Tim Russert is dead. But the room was alive.
You can’t work it too hard at a memorial service, obviously. It’s the kind of thing people notice. But the big-ticket Washington departure rite can be such a great networking opportunity. You can almost feel the ardor behind the solemn faces: lucky stampedes of power mourners, about two thousand of them, wearing out the red-carpeted aisles of the Kennedy Center.
Before the service, people keep rushing down the left-hand aisle to get to Robert Gibbs, the journeyman campaign spokesman who struck gold with the right patron, Barack Obama, soon to be the first African-American nominee of a major party. If Obama gets elected, Gibbs is in line to be the White House press secretary. Gibbs is the son of librarians, two of the 10 percent of white Alabamans who will support Obama in November. Bobby,” as he was known back home, hated to read as a child and grew up to be a talker, now an increasingly hot one.
He keeps getting approached in airports and on the street for his autograph. He is a destination for a populace trained to view human interaction through the prism of How can this person be helpful to me?” Gibbs has become potentially whoppingly helpful. People seek out and congratulate him for his success and that of his candidate, especially at tribal gatherings like this, a grand send-off for the host of Meet the Press.
Next to Gibbs presides another beneficial destination: David Axelrod, a Democratic media consultant and kibitzing walrus of a mensch who orchestrated Obama’s run to the 2008 Democratic nomination. Known as Axe,” Axelrod is a sentimental RFK Democrat whose swoon over Obama is unrivaled even by Gibbs’s. (Gibbs once called Axe the guy who walks in front of Obama with rose petals.”) Noting the big run on Gibbs and Axelrod, a columnist for Politico told me they were the new it guys” at the service, and of course they were, in part for devising a communications strategy predicated on indifference to this very onrushing club of D.C.’s Leading Thinkers.
Joe Scarborough and Mika Brzezinski are mobbed as well; they can barely get to their seats: assaulted with kudos for the success of Morning Joe, their dawn roundtable on MSNBC and a popular artery in the bloodstream of the Leading Thinkers. People keep pressing business cards into the cohosts’ palms, eager to get themselves booked, or their clients booked, or their books mentioned, just once, by Joe or Mika. A new low, even for Washington tackiness,” Mika will lament of the funereal hustle. But it’s important to be part of the conversation, anyone would understand. You seize your momentwhen it comes.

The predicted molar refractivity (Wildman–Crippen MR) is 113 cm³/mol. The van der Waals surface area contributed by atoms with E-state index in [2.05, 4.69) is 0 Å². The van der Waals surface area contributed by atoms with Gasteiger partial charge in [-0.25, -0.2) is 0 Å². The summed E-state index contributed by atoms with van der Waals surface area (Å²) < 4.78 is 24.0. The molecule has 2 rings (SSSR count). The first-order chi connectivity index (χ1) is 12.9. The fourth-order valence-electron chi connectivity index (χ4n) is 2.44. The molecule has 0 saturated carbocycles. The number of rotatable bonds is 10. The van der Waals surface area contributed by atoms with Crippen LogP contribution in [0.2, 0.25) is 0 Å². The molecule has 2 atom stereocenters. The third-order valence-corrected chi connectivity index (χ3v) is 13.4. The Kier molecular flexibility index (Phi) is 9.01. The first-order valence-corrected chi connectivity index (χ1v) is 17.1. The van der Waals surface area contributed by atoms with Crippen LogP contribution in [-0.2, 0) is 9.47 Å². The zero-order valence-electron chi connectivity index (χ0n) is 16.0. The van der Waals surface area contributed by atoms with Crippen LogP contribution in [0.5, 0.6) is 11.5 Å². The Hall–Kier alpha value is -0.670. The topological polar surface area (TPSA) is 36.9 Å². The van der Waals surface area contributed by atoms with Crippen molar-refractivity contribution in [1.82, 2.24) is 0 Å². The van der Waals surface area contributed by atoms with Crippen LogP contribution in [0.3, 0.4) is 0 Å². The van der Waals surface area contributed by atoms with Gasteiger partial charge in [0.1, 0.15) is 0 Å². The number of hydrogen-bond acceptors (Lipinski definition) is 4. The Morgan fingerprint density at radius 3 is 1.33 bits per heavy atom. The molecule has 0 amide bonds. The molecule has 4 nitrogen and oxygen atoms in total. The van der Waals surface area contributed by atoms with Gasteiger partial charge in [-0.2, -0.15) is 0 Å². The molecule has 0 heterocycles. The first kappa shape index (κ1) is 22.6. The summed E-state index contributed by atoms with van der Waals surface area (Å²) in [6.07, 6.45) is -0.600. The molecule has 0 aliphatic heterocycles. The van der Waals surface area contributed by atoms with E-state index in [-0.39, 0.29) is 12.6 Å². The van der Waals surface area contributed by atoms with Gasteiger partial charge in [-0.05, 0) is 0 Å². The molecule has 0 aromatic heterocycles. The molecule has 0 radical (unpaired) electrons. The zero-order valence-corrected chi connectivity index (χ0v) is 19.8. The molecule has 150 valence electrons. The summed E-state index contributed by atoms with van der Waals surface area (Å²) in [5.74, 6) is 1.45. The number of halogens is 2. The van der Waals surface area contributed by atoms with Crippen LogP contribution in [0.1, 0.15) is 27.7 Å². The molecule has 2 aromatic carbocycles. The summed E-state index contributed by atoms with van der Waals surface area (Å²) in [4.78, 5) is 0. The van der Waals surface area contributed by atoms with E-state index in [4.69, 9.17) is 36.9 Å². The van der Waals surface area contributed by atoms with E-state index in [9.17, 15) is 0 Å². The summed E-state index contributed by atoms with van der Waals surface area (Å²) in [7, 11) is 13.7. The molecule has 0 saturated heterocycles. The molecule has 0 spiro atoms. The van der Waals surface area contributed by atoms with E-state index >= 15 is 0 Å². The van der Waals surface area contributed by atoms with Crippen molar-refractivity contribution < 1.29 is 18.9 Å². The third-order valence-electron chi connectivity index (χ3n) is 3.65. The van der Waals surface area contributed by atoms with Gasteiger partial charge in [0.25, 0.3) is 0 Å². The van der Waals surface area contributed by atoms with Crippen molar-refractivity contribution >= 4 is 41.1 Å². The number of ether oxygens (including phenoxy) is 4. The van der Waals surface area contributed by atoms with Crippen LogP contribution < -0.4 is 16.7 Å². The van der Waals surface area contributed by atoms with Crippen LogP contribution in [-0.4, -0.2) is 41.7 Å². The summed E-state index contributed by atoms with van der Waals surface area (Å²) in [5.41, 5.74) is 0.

Bill and Hillary Clinton walk stiffly down the left aisle. Heads lurch and the collective effects are unmistakable: that exotic D.C. tingle falls over the room, the kind that comes with proximity to Superpowers. Bill and Hill. They are given wide berth. It had been a tough stretch. Hillary has just conceded the Democratic nomination. It ended an epic primary saga in which Bill had disgraced
"This Town is funny, it's interesting, and it is demoralizing ... I loved it as much as you can love something which hurts your heart."—John Oliver, The Daily Show with Jon Stewart
“In addition to his reporting talents, Leibovich is a writer of excellent zest. At times his book is laugh-out-loud (as well as weep-out-loud). He is an exuberant writer, even as his reporting leaves one reaching for Xanax…[This Town] is vastly entertaining and deeply troubling.”—Christopher Buckley, The New York Times Book Review
"It's been the summer of This Town. What lingers from This Town is what will linger in Washington well after its current dinosaurs are extinct: the political culture owned by big money."—Frank Rich, New York Magazine
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“In his new book This Town, Mark Leibovich commits an act of treason against the Washington establishment… Thoroughly entertaining… Leibovich is a keen observer and energetic writer.”—Reid Pillifant, New York Observer
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“Leibovich delivers the reportorial goods. He is in all the parties, and supplies a wildly entertaining anthrolopogical tour.”—Jonathan Chait, New York Magazine
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“[Leibovich] is a master of the political profile… This Town is as insidery as Game Change”—Carlos Lozada, Washington Post
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“Witty, entertaining….the book is enlightening on how journalism is practiced in Washington…This Town could also be source material for your book about what’s wrong with these horrible people and – more importantly, but also much more difficult – how to fix the cu